Since falling to a record low in April of this year, the Creighton University Rural Mainstreet Index has increased for six straight months. The index rose to its highest level since January, prior to the onset of COVID-19.
The overall index for October climbed above growth neutral 50.0 to 53.2 from September’s 46.9. The index ranges between 0 and 100 with a reading of 50.0 representing growth neutral.
The October farm equipment-sales index increased to 37.9 from 32.1 in September. Bank CEOs estimated that farm equipment sales will fall by an additional 3.1 percent over the next 12 months.
“Recent improvements in agriculture commodity prices, federal farm support, and the Federal Reserve’s record low interest rates have underpinned the Rural Mainstreet Economy. Still, more than one-third, or 35.5 percent, of bank CEOs reported their local economies were experiencing recessionary economic conditions,” said Ernie Goss, PhD, chair in regional economics at Creighton University.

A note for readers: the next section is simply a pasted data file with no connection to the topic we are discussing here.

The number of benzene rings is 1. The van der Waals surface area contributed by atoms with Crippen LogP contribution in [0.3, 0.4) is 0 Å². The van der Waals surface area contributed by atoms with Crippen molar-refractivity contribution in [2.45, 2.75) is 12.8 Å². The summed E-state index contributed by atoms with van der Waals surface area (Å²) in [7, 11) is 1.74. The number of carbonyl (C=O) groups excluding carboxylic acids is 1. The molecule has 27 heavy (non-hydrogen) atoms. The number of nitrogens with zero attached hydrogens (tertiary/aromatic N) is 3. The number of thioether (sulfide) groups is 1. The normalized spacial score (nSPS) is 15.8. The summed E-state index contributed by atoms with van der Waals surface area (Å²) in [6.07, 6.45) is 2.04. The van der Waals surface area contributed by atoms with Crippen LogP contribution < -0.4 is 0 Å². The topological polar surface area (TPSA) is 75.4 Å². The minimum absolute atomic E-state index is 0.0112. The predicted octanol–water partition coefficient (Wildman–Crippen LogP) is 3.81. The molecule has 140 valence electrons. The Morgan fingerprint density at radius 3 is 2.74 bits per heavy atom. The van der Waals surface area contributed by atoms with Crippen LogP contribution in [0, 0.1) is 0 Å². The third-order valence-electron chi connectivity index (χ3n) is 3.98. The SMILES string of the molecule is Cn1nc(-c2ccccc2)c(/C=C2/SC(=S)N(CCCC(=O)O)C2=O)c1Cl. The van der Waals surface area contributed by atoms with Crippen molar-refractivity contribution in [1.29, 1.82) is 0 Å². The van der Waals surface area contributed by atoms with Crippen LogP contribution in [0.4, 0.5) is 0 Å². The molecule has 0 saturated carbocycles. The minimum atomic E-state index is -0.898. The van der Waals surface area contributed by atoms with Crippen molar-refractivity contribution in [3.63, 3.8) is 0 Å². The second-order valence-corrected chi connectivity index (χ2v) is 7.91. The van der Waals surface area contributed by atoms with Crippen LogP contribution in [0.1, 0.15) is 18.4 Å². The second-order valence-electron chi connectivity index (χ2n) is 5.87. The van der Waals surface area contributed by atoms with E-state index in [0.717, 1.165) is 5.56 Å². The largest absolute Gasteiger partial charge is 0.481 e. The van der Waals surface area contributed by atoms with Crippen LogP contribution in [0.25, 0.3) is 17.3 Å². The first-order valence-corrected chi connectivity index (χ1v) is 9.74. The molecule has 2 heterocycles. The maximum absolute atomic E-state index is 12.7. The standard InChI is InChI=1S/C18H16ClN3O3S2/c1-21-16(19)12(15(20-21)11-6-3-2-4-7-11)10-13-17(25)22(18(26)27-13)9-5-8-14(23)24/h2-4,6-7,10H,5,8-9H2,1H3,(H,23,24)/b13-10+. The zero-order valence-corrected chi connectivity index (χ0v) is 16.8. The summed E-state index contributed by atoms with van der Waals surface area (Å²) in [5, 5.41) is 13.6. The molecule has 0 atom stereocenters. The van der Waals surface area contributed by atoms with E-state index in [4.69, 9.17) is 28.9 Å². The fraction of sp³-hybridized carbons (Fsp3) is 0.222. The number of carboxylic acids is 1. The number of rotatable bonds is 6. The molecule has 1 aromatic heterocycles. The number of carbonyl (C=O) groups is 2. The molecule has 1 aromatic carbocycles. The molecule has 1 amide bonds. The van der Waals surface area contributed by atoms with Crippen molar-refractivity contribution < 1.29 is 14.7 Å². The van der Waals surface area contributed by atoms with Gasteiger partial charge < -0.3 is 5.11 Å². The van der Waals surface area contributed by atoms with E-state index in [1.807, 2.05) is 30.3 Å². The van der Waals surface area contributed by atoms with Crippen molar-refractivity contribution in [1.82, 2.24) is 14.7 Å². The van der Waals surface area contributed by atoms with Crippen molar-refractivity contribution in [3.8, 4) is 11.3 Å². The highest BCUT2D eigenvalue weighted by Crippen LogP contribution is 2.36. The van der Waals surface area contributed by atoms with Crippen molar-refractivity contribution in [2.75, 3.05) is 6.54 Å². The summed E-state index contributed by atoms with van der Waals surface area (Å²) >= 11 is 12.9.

The confidence index, which reflects bank CEO expectations for the economy six months out, improved to 51.6 from September’s 50.0.
“COVID-19 related farm support payments and improving grain prices have boosted confidence offsetting pessimism from the impact of the pandemic,” said Goss.
This month, bankers were asked to identify the industry in their area most harmed by the pandemic. More than eight of 10 named restaurants/bars as experiencing the greatest negative impacts from COVID-19. Others areas identified by bankers as economically impacted were: farmers (3 percent), medical care (3.4 percent), retailers (6.3 percent), and hourly workers (6.7 percent).
Each month, community bank presidents and CEOs in nonurban agriculturally and energy-dependent portions of a 10-state area are surveyed. Bankers from Colorado, Illinois, Iowa, Kansas, Minnesota, Missouri, Nebraska, North Dakota, South Dakota and Wyoming are included.